From Agronomists of the
Potash & Phosphate Institute
655 Engineering Drive, Suite 110
Norcross, Georgia 30092-2837
Phone (770) 447-0335

Fall 2001, No. 5


Crops suffer numerous stress conditions during the course of the growing season. Each tends to take its toll on the crop, reducing yield potential. A good management plan attempts to minimize these stress situations to support optimum yield potential. All stress may not be bad. If the crop faces dry weather during the grain filling period, for example, it may have an advantage if it has undergone dry periods earlier in the season, promoting deeper root penetration into the soil.

Phosphorus is especially critical early in the season and during grain filling. The young crop’s limited root system may not be able to supply enough phosphorus unless an adequate supply is available because of high soil fertility or as a result of specific placement, such as a starter band or strip fertilization. During the rapid growth stages, there may also be short-term phosphorus deficiencies when demand exceeds the ability of the soil to supply phosphorus. If these occur during grain filling, yield potential is reduced. Maintaining a high soil phosphorus test level is the best defense against such deficiencies.

Potassium is responsible for maintaining cell turgor and for cell expansion. It regulates movement of water into and through the plant. Shortage of potassium is especially critical in times of moisture stress, because the stomates that regulate water loss from leaves and carbon dioxide movement into the leaves become leaky if potassium is inadequate. Maintaining high soil potassium test is the best way to ensure an adequate supply to the crop throughout the growing season. Over the past 10 years, use of potassium fertilizer has not kept up with removal by major crops. Deficiency symptoms have become more common in the field. Especially in reduced tillage systems, potassium from lower in the soil profile is depleted as it is taken up by plant roots and then deposited on the surface as the plant dies. Potassium moves very slowly in the soil, so the lower profile areas are not easily replenished. Soil test levels at the surface increase, so the need for potassium fertilizer may not be detected by traditional soil sampling. In cotton, the development of late-season potassium deficiencies in the upper leaves has been shown to result from depletion of lower root zone potassium supplies. A similar problem is developing in some areas of the Midwest in corn and soybean crops where potassium fertilization has not kept up with removal from lower in the root zone. In severe cases, deficiency symptoms are visible, but the impact on yield comes long before visible symptoms occur.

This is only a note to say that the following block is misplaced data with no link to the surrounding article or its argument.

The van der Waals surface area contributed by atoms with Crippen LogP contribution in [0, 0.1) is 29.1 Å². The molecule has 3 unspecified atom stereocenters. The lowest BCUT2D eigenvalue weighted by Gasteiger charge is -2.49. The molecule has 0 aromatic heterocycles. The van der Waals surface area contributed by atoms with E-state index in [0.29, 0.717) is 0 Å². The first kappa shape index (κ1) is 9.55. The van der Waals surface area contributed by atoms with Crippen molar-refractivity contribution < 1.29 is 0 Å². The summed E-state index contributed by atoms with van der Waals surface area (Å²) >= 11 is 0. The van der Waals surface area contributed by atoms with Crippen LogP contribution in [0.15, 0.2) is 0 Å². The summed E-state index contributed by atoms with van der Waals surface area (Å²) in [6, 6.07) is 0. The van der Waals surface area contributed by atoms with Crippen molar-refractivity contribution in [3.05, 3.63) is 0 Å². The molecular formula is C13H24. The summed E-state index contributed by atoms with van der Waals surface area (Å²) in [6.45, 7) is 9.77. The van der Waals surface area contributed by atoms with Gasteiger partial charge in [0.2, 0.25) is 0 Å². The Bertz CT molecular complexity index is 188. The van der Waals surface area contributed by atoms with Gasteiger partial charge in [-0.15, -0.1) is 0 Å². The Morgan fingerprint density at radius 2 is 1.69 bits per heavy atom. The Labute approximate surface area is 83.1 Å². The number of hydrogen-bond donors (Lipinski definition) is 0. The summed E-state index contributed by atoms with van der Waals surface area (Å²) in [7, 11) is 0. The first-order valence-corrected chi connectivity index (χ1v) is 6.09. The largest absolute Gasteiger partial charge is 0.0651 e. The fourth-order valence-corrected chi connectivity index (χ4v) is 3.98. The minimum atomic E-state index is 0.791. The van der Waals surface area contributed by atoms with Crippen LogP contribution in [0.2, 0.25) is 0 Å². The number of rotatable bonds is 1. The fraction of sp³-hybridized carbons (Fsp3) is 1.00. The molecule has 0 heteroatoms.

Nitrogen cannot be readily maintained in most soils, so it must be applied each season for responsive crops. The interactions among nitrogen, phosphorus and potassium, are critical to optimum crop growth and yield. Efficiency in nitrogen use is improved by maintaining high phosphorus and potassium soil test levels. Any condition that reduces water availability also adds to nitrogen deficiency because nitrogen is transported to and into the plant along with water movement.

Other stress situations may make the crop more susceptible to stress later in the season. Compaction, for example, provides physical restrictions to root growth and water infiltration. Both set up a potential for drought stress later in the season. They also limit potential efficiency in nutrient uptake by roots. Field activities when the soil is too wet are a major cause of compaction. Appropriate tillage is the best way to remove it. In no-till systems, compaction is probably unavoidable, but effects can be reduced over time as channels form in the soil due to root growth, natural cracking, and biological activity such as earthworms.

Nutrients are important to minimizing impact of environmental stresses. A crop with well-balanced nutrition will be much more resistant to other stresses. Crops with nutrient deficiencies will be more susceptible to drought, disease, insect injury, and other stress factors. Stresses from insects and disease cannot be controlled by fertilizer, but the impact of these stresses on yield can be greatly reduced if the crop has a non-limiting supply of nutrients, so that its resistance is high and its ability to recover from stress is enhanced.

— HFR —

For more information, contact Dr. Harold F. Reetz, Jr., Midwest Director, PPI, 111 E. Washington Street, Monticello, IL 61856-1640. Phone: (217) 762-2074. E-mail:
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